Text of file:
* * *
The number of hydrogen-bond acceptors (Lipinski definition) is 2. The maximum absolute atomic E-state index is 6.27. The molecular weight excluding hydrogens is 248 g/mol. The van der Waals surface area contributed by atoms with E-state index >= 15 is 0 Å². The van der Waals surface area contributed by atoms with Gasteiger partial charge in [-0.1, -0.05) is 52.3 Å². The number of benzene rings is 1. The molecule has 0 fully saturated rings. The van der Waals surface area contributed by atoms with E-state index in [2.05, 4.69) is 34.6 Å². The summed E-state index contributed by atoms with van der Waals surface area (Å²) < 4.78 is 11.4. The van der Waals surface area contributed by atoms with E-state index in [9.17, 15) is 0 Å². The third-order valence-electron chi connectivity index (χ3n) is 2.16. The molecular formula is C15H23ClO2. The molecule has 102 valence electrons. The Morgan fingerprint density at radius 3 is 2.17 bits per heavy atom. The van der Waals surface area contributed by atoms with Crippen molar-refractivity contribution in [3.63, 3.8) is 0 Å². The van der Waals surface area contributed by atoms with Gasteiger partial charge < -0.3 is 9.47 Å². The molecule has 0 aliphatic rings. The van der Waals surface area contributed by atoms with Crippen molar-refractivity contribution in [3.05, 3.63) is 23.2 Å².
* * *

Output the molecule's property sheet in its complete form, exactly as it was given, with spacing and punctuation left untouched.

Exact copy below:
The number of hydrogen-bond acceptors (Lipinski definition) is 2. The maximum absolute atomic E-state index is 6.27. The molecular weight excluding hydrogens is 248 g/mol. The van der Waals surface area contributed by atoms with E-state index >= 15 is 0 Å². The van der Waals surface area contributed by atoms with Gasteiger partial charge in [-0.1, -0.05) is 52.3 Å². The number of benzene rings is 1. The molecule has 0 fully saturated rings. The van der Waals surface area contributed by atoms with E-state index in [2.05, 4.69) is 34.6 Å². The summed E-state index contributed by atoms with van der Waals surface area (Å²) < 4.78 is 11.4. The van der Waals surface area contributed by atoms with E-state index in [9.17, 15) is 0 Å². The third-order valence-electron chi connectivity index (χ3n) is 2.16. The molecular formula is C15H23ClO2. The molecule has 102 valence electrons. The Morgan fingerprint density at radius 3 is 2.17 bits per heavy atom. The van der Waals surface area contributed by atoms with Crippen molar-refractivity contribution in [3.63, 3.8) is 0 Å². The van der Waals surface area contributed by atoms with Gasteiger partial charge < -0.3 is 9.47 Å². The molecule has 0 aliphatic rings. The van der Waals surface area contributed by atoms with Crippen molar-refractivity contribution in [3.05, 3.63) is 23.2 Å².